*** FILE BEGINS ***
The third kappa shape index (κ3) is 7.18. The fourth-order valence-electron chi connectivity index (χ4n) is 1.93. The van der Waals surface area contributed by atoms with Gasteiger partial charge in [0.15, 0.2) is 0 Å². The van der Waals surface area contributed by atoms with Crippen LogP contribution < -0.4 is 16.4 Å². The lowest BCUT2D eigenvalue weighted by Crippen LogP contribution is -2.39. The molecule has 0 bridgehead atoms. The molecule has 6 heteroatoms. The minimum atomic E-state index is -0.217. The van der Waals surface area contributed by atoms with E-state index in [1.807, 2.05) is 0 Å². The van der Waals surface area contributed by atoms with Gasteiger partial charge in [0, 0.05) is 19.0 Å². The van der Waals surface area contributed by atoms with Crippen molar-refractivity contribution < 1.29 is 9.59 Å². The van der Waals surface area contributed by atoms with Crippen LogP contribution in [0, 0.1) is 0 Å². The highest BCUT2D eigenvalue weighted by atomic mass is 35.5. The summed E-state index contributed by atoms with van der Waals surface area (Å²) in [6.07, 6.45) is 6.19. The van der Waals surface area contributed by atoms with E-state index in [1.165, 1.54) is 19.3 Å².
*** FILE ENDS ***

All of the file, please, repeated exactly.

The third kappa shape index (κ3) is 7.18. The fourth-order valence-electron chi connectivity index (χ4n) is 1.93. The van der Waals surface area contributed by atoms with Gasteiger partial charge in [0.15, 0.2) is 0 Å². The van der Waals surface area contributed by atoms with Crippen LogP contribution < -0.4 is 16.4 Å². The lowest BCUT2D eigenvalue weighted by Crippen LogP contribution is -2.39. The molecule has 0 bridgehead atoms. The molecule has 6 heteroatoms. The minimum atomic E-state index is -0.217. The van der Waals surface area contributed by atoms with E-state index in [1.807, 2.05) is 0 Å². The van der Waals surface area contributed by atoms with Gasteiger partial charge in [0, 0.05) is 19.0 Å². The van der Waals surface area contributed by atoms with Crippen molar-refractivity contribution < 1.29 is 9.59 Å². The van der Waals surface area contributed by atoms with Crippen LogP contribution in [0, 0.1) is 0 Å². The highest BCUT2D eigenvalue weighted by atomic mass is 35.5. The summed E-state index contributed by atoms with van der Waals surface area (Å²) in [6.07, 6.45) is 6.19. The van der Waals surface area contributed by atoms with E-state index in [1.165, 1.54) is 19.3 Å².